As the program has evolved, we have expanded the qualifying criteria for properties in order to help as many people as possible. We initially served three properties at 80% AMI and below with the help of private funding. When the city of Charlotte came forward with the CDBG emergency funds, we started to work with properties that had City of Charlotte investments, which brought us up to about 101 properties. Mecklenburg County also approved funding for 120% AMI and below. Now we have funds from the CARES Act and we’re able to open up the program to larger multifamily properties, or single-family homes with three or four renters.

Can you walk us through the application process and how you and your team interact with the impacted tenant?  

Tenants typically find out about our program when they receive a flyer along with a late notice. To apply for assistance, they need to complete an ERAP-CLT registration form and upload supporting documentation. When we started the program, we had three properties and we received 300 applications in our first few weeks. So, we created an online application using Smart Sheets to streamline and automate the process and allow people to fill out the form on their phone or computer. The application contains demographic and eligibility information as well as authorizations, releases and additional verification items.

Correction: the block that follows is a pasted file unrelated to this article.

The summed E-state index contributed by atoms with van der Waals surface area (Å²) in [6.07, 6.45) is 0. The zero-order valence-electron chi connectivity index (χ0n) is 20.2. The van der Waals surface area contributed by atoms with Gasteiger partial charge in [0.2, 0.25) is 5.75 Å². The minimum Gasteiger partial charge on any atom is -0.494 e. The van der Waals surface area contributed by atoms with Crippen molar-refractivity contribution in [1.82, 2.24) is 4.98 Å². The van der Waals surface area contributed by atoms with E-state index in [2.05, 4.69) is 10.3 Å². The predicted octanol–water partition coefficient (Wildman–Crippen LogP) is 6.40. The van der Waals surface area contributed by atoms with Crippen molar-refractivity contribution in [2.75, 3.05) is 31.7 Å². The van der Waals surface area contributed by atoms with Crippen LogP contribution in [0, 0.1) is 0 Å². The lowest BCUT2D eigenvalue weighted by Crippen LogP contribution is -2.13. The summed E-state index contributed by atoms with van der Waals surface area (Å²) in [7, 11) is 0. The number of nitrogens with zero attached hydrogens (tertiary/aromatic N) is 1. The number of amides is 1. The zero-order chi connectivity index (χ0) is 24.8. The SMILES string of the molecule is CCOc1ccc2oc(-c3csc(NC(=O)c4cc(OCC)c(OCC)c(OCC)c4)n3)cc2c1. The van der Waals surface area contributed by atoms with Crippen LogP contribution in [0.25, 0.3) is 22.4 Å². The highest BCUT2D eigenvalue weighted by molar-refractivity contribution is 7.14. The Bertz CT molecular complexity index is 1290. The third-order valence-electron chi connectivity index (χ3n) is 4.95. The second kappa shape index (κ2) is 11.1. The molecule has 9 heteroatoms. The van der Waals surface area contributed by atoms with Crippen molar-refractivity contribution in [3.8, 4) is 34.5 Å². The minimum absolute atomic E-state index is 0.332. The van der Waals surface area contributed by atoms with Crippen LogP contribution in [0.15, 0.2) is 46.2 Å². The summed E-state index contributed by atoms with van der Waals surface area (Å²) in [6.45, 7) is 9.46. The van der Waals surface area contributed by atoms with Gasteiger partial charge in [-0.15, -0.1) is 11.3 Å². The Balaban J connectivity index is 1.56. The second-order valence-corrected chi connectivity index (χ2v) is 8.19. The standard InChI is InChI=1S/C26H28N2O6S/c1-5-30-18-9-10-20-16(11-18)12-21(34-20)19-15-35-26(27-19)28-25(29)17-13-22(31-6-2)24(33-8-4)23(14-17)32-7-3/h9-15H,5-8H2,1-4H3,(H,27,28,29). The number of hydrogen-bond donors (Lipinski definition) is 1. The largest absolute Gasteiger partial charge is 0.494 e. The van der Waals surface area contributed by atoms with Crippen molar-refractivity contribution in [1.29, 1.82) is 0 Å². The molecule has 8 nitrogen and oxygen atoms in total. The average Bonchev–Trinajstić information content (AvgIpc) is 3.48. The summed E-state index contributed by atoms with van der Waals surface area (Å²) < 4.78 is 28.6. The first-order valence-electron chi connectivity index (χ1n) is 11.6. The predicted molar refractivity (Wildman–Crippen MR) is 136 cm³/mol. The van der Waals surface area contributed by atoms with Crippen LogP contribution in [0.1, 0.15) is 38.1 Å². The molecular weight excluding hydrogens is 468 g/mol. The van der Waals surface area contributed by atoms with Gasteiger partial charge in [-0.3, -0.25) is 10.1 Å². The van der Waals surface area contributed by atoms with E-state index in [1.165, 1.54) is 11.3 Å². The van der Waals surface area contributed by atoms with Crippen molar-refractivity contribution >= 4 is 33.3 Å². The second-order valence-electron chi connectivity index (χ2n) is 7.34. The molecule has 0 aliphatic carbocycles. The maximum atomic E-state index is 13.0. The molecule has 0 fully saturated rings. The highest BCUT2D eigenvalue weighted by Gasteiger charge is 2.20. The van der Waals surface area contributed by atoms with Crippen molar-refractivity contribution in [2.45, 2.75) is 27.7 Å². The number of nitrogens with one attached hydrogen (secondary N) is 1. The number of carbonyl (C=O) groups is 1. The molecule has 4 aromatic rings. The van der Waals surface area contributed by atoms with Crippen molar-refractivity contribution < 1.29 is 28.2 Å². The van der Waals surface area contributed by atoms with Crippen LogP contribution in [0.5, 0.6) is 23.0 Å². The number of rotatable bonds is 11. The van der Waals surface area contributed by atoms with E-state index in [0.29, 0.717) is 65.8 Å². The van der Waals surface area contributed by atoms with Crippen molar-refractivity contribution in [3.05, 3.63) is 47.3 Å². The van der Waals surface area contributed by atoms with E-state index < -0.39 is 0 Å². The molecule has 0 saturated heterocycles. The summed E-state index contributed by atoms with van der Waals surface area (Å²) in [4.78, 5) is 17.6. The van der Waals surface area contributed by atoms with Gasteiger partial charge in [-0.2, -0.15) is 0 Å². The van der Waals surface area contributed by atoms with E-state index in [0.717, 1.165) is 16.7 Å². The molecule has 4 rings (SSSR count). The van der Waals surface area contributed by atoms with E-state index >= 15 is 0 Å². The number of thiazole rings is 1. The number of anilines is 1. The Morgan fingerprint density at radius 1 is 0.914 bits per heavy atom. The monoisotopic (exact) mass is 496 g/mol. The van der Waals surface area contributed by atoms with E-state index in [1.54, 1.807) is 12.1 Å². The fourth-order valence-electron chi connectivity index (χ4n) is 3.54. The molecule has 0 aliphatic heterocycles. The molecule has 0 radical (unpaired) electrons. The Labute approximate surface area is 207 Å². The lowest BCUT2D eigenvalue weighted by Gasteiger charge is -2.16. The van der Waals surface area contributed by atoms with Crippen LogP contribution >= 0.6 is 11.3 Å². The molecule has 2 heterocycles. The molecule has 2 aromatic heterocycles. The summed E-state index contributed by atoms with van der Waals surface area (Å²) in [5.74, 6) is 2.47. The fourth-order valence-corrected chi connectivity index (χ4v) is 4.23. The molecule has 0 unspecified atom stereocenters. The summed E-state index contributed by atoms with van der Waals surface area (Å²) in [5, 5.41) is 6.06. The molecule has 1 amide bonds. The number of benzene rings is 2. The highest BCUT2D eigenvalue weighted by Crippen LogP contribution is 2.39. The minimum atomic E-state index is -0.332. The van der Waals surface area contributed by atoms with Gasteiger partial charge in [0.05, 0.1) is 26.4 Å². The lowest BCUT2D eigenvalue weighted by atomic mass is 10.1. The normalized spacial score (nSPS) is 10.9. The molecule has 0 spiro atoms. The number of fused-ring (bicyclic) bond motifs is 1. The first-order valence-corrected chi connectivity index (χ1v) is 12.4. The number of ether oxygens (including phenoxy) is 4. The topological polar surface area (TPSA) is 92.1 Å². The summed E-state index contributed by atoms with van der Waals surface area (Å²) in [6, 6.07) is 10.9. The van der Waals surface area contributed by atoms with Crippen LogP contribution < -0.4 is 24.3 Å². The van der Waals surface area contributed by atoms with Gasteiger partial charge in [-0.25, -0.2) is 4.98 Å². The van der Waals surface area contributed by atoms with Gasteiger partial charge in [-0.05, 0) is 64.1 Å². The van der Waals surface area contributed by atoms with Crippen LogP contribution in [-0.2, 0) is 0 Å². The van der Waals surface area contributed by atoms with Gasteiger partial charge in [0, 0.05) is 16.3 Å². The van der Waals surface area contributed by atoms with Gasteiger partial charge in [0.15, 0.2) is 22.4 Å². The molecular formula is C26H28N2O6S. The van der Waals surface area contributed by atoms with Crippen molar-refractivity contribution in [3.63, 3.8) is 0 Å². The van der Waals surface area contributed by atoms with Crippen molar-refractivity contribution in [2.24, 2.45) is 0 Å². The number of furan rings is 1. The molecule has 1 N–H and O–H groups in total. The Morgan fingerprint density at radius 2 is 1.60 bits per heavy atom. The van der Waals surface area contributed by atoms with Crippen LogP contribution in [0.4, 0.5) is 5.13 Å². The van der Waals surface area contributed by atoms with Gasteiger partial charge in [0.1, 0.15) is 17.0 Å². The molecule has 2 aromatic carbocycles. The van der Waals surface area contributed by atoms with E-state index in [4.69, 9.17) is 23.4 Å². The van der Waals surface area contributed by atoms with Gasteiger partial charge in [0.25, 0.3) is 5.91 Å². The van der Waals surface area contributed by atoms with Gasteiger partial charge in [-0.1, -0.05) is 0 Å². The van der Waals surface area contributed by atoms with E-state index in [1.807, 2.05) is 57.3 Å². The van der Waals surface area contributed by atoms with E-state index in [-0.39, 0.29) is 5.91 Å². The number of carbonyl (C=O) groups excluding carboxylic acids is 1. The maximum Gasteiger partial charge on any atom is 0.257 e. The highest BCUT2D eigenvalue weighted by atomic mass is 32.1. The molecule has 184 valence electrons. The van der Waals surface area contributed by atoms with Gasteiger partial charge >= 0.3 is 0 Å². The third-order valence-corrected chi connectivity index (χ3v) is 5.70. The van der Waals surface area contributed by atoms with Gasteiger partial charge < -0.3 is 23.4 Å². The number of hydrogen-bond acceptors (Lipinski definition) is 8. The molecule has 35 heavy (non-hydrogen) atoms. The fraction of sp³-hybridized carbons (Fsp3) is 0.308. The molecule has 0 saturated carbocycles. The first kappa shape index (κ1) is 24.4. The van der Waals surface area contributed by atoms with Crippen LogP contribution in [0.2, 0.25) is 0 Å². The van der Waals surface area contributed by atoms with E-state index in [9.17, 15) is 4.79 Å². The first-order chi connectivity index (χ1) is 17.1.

For clients who have challenges with technology, we have a dedicated phone line so they can connect to a counselor who will complete the application over the phone with them. To overcome the technology barrier, we also had some staff meet clients outdoors and assist them with paperwork while practicing social distance.